The last day of Butter Week is called “Forgiveness Sunday,” At Vespers on Sunday evening, all the people make a poklon (prostration) before one another and ask forgiveness, and thus Great Lent begins in the spirit of reconciliation and Christian love. The day following Forgiveness Sunday is called Clean Monday, because everyone has confessed their sins, asked forgiveness, and begun Great Lent with a clean slate.
Found at: Wikipedia
The Iroquois Mid-Winter Ceremony, for continuation of all life-sustaining things is a series of rituals, observed by the six tribes of the Iroquois Confederacy, which celebrates new beginnings and serves as a spiritual new year. The ceremony does not have an official date on the calendar, but rather is determined when the first new moon arrives while both the Ursa Major and Ursa Minor constellations are visible, which occurs in either February or January.
- According to one calendar, this will be Feb 19 thru Feb 28, in 2018.
The major events of the Midwinter Ceremony consist of the Tobacco Invocation, the Dream Sharing Ritual, the False Face Society, the Peach Stone Game, the Bear Dance, the White Dog Sacrifice, the Great Feather Dance, The Big Heads and the Stirring of the Ashes, and a closing ceremony. These events take place over the course of ten days with no specific order, but generally begin with The Big Heads and the Stirring of the Ashes and ends with a closing ceremony.
- Big Heads and the Stirring of the Ashes
Generally, the first of the activities is the Big Heads and the Stirring of the Ashes. A group of anonymous messengers called the Big Heads visit the tribe’s longhouse. They wear ceremonial outfits made of buffalo skins and braided corn husk masks which symbolize the hunt and the harvest.
They also carry a corn mashing mallet used in the Stirring of the Ashes. In the Stirring of the Ashes, the Big Heads go from house to house stirring the ashes in fire pits of each household while they ask that the New Year brings renewal and fertility to the land. This is gesture of gratitude to “The Creator” as ashes serve as a symbol of the earth and the cycle of life.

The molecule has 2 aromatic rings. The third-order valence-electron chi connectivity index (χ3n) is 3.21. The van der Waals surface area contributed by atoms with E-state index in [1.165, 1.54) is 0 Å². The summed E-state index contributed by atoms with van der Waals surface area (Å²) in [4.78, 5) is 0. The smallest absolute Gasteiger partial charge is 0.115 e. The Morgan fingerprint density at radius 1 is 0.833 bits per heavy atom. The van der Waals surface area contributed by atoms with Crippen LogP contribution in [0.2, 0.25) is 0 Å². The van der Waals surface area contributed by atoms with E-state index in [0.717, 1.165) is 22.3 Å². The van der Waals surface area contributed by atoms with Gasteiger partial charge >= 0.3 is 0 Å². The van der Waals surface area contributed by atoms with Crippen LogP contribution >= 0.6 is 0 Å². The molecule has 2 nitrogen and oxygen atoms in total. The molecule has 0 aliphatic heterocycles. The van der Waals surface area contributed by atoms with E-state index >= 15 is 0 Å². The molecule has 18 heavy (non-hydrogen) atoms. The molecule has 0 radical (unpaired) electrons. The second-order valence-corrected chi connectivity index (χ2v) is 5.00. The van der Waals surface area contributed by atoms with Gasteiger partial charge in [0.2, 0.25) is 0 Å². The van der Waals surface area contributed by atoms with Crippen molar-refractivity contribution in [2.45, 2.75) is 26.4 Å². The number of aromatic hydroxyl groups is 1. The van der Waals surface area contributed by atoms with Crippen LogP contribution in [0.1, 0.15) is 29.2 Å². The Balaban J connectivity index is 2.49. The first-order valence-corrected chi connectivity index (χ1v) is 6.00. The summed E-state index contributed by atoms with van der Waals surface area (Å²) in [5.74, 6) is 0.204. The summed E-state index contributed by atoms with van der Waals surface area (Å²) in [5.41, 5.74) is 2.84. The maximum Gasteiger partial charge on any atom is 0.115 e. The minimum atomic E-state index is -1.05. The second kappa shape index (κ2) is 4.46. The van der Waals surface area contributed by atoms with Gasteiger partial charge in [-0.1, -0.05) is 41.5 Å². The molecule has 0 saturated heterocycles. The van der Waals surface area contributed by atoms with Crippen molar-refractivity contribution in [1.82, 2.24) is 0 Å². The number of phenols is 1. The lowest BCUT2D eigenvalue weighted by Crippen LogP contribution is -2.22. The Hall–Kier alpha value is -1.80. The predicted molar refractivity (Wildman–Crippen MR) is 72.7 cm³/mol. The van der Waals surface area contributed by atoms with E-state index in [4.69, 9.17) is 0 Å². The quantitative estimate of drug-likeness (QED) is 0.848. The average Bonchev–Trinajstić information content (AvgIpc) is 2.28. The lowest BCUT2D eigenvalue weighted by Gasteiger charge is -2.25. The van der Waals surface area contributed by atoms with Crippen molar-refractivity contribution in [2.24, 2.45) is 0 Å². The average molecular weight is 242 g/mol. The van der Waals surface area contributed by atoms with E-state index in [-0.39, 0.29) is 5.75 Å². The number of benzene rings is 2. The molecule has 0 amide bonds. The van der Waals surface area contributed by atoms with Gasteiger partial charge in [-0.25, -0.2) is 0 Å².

- Tobacco Invocation
The next ritual to usually take place after the Stirring of the Ashes is the Tobacco Invocation. It consists of sprinkling tobacco in the embers remaining from the Stirring of the Ashes or outright smoking as an offering. The smoke that rises from the burning tobacco symbolically rises to the heavens to sign of giving thanks and to give messages to the Creator and other spirits.
- Dream Sharing Ritual
The Dream Sharing Ritual serves as a ritual of healing. It serves as a way to get rid of troubling thoughts and a way to make wishes come true as the Iroquois believe that dreams represent ways to resolve real life problems. Tribe members would describe their dreams in front of others so they may give their interpretation of the events that take place in the dreams.
The person who has the best interpretation has to then aid the tribe member in seeing that the issue gets resolved. For dreams that represent physical or mental ailments, they dreamer is sent to the False Face Society which is a group of medicine men.
- False Face Society
The False Face Society is a group of Iroquois medicine men who wear masks made out of wood. These people can consist of either men or women, but only the men wear the traditional masks. They are said to have the ability to scare off the evil spirits that cause illness. Those who are deemed of needing healing during the Dream Sharing Ritual are sent to these medicine men during their gathering. Healing rituals consist generally of blowing or rubbing hot ashes from a fire on those in need of curing.